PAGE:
A powerful and much modified version of the Martin Maryland light bomber, the Martin Model 187 Baltimore was produced specifically to RAF orders, the first of 50 Baltimore Mk I aircraft (AG685) was shipped to the UK in October 1941 to commence trials at Burtonwood, near Liverpool. The first 150 Baltimore Mk I and Baltimore Mk II bombers were delivered without power-operated dorsal turrets, the single 7.7-mm (0.303-in) Vickers K machinegun in the Baltimore Mk Is dorsal position being replaced by a twin mount in the Baltimore Mk II. Because of the shortage of RAF medium and light bombers in RAF Middle East Command, the first Baltimores were delivered to No. 223 Squadron based at Shandur, Egypt, in January 1942, and were initially used for conversion training. The next squadron to reequip was No. 55, which took its new Baltimore Mk III bombers into action during the Battle of Gazala and the fall of Tobruk in May 1942: a poweroperated Boulton-Paul turret was installed in this version with either two or four 7,7-mm (0.303-in) Browning machine-guns. Both Nos 55 and 223 Squadrons continued to operate over Cyrenaica, being based under No. 211 Wing at Aminya along with the Douglas Boston Mk Ills of Nos 12 and 24 (SAAF) Squadrons as part of the Desert Air Force's light bomber force. Baltimores were issued to No. 21 (SAAF) Squadron and No. 1437 Flight, and for maritime reconnaissance duties to No. 69 Squadron and No, 203 Squadron. Operations by day and by night were mounted against Benghazi and Tobruk, against military camps of the Afrika Korps and on many desert airfields. After the 2nd Battle of El Alamem Baltimores continued to operate over Libya and Tunisia, before turning to the pre-mvasion bombing offensive on Luftwaffe airfields in Sicily, Pantellana and Sardinia. The type proved to be sturdy and easy to handle. In 1943, the RAF took charge of the first Baltimore Mk IIIA aircraft on Lend-Lease and produced to an USAAF order for the A-30: the mam difference was the inclusion of a Martin 250CE turret with twin 12.7-mm (0.5-m) Brownings in place of the Boulton-Paul turret. The Baltimore Mk IV (A-30A) was similar to the Baltimore Mk IIIA, while the final version, the Baltimore Mk V, had uprated Wright GR-2600 engines, and wing-mounted 12.7-mm (0.5-in) guns. Baltimores served with the RAF over Sicily and Italy until May 1945, with the Free French air force and the Italian co-belligerent air forces, while a number were sent to Turkey under LendLease, Production totalled 1,575, the last being FW880 (a Baltimore Mk V) that was issued to the RAF in May 1944.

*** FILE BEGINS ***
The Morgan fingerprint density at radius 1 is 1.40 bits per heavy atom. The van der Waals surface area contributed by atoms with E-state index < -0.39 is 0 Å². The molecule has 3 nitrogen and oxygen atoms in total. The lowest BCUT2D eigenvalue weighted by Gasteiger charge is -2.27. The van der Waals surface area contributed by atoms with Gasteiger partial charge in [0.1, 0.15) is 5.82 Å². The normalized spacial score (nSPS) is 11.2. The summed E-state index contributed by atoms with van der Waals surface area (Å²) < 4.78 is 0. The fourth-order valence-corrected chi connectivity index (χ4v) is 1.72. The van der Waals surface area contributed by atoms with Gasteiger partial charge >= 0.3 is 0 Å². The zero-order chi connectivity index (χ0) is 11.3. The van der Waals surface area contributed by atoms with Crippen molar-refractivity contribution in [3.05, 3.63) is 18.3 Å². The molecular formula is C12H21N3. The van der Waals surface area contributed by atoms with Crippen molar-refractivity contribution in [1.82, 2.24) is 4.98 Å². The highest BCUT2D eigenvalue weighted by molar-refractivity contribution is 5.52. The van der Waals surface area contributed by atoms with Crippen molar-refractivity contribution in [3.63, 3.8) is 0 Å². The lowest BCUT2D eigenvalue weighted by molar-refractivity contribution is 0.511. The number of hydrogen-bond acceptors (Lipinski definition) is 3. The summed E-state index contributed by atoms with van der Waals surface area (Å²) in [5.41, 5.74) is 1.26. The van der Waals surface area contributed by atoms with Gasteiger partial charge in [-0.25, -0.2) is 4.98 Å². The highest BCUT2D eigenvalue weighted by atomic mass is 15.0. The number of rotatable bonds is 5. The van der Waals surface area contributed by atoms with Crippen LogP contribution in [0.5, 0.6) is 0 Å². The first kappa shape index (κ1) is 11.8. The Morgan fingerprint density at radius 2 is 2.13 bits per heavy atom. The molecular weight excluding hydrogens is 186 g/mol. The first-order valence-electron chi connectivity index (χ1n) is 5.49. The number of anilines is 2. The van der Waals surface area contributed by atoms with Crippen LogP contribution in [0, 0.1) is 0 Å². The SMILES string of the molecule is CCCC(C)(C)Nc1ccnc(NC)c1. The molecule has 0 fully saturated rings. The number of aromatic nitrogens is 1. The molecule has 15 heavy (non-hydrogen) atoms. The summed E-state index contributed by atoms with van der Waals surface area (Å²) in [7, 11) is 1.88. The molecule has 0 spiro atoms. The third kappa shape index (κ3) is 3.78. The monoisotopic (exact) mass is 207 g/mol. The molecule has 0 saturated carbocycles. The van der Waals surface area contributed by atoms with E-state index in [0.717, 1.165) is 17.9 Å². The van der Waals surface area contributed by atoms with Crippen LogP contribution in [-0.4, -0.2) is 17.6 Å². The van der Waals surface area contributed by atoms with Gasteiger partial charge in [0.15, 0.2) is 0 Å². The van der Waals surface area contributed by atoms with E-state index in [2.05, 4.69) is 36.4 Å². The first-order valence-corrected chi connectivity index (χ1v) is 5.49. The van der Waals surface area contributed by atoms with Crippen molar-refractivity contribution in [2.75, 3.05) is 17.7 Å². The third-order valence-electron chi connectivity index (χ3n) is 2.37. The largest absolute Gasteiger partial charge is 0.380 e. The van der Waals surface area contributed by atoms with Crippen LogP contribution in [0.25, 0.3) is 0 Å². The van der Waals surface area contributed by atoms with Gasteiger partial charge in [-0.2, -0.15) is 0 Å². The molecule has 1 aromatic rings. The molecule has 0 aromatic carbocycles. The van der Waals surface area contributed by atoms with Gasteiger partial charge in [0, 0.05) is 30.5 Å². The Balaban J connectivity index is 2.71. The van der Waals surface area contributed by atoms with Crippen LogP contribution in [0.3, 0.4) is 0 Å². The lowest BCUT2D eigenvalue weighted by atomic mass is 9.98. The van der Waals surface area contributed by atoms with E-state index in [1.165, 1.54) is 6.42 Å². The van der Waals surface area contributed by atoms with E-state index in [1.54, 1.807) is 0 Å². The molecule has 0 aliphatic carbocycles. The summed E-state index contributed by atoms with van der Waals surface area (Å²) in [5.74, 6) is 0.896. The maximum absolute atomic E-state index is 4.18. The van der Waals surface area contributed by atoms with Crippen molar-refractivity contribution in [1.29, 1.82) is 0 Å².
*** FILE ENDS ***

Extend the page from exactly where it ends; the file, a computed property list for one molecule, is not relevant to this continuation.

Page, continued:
Specification Martin Baltimore Mk III Type: four-seat light/medium bomber Powerplant: two 1,660-hp (1238-kW) Wright Cyclone GR-2600-19 radial piston engines Performance: maximum speed 486 km/h (302 mph) at 3355 m (11,000 ft); climb to 4570 m (15,000 ft) in 12 minutes 0 seconds; service ceiling 7315 m (24,000 ft); normal range 1530 km (950 miles) Weights: empty 6895 kg (15,200 lb); maximum take-off 10433 kg (23,000 lb) Dimensions:span 18.69 m (61 ft 4 in); length 14.77 m (48 ft 5% in) height 5.41 m (17 ft 9 in); wing area 50.03 m2 (538,5 sq ft) Armament: four 7.7-mm (0,303-in) wing-mounted Browning machineguns, two (or four) 7.7-mm (0.303-in) Brownings in dorsal turret and two 7.7-mm (0,303-in) Brownings in ventral position, plus a maximum bombload of 907 kg (2,000 lb)